Not long ago, I wrote a pair of articles on the visit of the Greek archbishop Dionysius Latas to the United States. The archbishop came to America in 1893 to attend the “World’s Parliament of Religions,” which was held in conjunction with the Chicago World’s Fair. When we last left Abp Dionysius, he had visited New York and Washington and was on his way to the main event in Chicago. We’ll continue his story today.
Abp Dionysius and his deacon, Homer Paratis, arrived in Chicago in August or early September. The archbishop gave two addresses at the Parliament. His main talk focused on the history of religion in Greece, from the pre-Christian philosophers through the arrival of Christianity. He closed with this prayer:
Almighty King, most High Omnipotent God, look upon human kind; enlighten us that we may know Thy will, Thy ways, Thy holy truths; bless Thy holy truths; bless Thy holy Church. Bless this country. Magnify the renowned peoples of the United States of America, which in its greatness and happiness invited us to this place from the remotest parts of the earth, and gave us a place of honor in this Columbian year to witness with them the evidences of their great progress, and the wonderful achievements of the human mind.
The Parliament itself was a typically overambitious 19th century ecumenical gathering, and some of the participants had unrealistic goals of inter-religious union. In fact, one of those unduly optimistic compromisers was the Antiochian archimandrite Christopher Jabara, whom we’ve discussed in the past.
There were other Orthodox people there, too. Fr. Panagiotis Phiambolis, pastor of Chicago’s new Greek church, gave a speech of his own, and in many ways, it was more interesting than either of Abp Dionysius’ addresses. He was certainly not of one mind with Fr. Christopher Jabara. At the outset of his talk, Phiambolis said, “Believing is not the question — believing rightly is the question.” After referring to Rome’s schism from Orthodoxy, Phiambolis attacked Islam:
This division resulted in the prevention of Christianism and the progress of Mohammedanism, whose motto is, “Kill the Infidels,” because every one who is not a Mohammedan, according to the Koran of the prophet, is an infidel, is a dog. [...] The people of the orient suffered, and still suffer; the Christian virgins are dishonored by the followers of the moral prophet, and the life of a Christian is not considered as precious as that of a dog.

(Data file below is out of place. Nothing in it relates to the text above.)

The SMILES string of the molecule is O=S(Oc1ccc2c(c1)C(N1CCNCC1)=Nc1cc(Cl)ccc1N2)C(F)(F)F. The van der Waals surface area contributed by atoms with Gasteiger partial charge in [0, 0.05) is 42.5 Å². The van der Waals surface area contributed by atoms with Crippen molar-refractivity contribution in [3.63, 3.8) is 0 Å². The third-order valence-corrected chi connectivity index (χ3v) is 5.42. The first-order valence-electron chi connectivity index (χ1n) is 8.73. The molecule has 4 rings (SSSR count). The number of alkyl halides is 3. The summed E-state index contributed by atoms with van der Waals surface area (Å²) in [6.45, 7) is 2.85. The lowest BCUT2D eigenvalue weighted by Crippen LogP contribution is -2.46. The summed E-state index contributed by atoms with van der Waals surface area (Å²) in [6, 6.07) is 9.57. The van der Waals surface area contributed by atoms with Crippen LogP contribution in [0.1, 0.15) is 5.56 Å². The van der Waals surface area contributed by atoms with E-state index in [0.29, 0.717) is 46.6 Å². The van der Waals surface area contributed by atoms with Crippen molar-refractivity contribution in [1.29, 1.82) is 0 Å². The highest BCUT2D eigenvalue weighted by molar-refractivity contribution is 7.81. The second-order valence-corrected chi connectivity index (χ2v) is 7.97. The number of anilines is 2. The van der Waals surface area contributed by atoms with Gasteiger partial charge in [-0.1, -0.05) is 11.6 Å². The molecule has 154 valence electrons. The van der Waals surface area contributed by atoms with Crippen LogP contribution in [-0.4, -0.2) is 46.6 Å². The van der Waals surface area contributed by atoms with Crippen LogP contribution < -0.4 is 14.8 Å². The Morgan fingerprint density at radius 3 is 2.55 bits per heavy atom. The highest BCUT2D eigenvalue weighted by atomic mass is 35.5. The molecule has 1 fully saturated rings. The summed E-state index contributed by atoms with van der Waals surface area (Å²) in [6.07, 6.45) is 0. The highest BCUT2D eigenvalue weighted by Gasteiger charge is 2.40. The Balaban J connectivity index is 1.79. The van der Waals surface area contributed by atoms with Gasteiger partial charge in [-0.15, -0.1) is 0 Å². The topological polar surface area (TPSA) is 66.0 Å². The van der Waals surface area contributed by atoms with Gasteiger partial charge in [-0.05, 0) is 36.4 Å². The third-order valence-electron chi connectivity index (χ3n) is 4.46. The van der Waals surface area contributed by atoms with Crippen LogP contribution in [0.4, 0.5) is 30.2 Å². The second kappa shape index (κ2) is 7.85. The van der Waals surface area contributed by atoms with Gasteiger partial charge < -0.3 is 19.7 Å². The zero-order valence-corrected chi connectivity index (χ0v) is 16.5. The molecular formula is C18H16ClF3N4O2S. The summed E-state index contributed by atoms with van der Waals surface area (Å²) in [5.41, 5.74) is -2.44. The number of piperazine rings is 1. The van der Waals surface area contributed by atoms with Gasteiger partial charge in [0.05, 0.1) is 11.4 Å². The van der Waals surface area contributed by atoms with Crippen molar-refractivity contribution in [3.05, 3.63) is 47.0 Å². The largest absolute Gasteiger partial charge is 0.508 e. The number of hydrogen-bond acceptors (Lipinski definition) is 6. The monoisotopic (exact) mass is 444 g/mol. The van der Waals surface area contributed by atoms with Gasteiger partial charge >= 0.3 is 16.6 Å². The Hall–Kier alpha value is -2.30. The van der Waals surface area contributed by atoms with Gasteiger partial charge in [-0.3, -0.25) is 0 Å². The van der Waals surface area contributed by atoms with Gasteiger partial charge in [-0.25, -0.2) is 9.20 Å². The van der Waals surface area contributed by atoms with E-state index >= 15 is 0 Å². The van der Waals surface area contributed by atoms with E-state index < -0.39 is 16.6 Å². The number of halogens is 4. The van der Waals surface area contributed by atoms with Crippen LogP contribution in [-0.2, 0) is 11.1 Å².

Phiambolis then spoke of the Orthodox Church:
Regarding the church, the orthodox church, we are true to the examples of the apostles and the paradigma of the synods, we follow the same road in religious questions, and after discussion do not accept new dogma without the agreement of the whole ecumenical council; neither do we adopt any dogma other than that of the one united and undivided church whose doctrine has been followed until to-day. The orthodox Apostolic Catholic church contains many different nations, and every one of them uses its own language in the mass and litany and governs its church independently, but all these nations have the same faith.
The Russian bishop of Alaska, Nicholas Ziorov, was at the Parliament on its opening day, but was conspicuously absent from the meetings themselves. According to the 1893 book The World’s Parliament of Religions, Bp Nicholas “met with the delegates and deeply regretted that his church duties called him from the city.” I’m not sure what those “church duties” were, and while I’m just speculating here, it’s possible that Bp Nicholas (or his superiors in Russia) did not want high-ranking Russian Orthodox churchman to participate in such a potentially questionable gathering. Of course, it could have been much simpler — Bp Nicholas simply could have had prior commitments.
The Parliament was more of a spectacle than anything else, and Fr. Christopher Jabara’s hopes for a single world religion were left unfulfilled. Abp Dionysius continued his tour of the United States, and we’ll pick up the rest of his journey in a future article.
[This article was written by Matthew Namee.]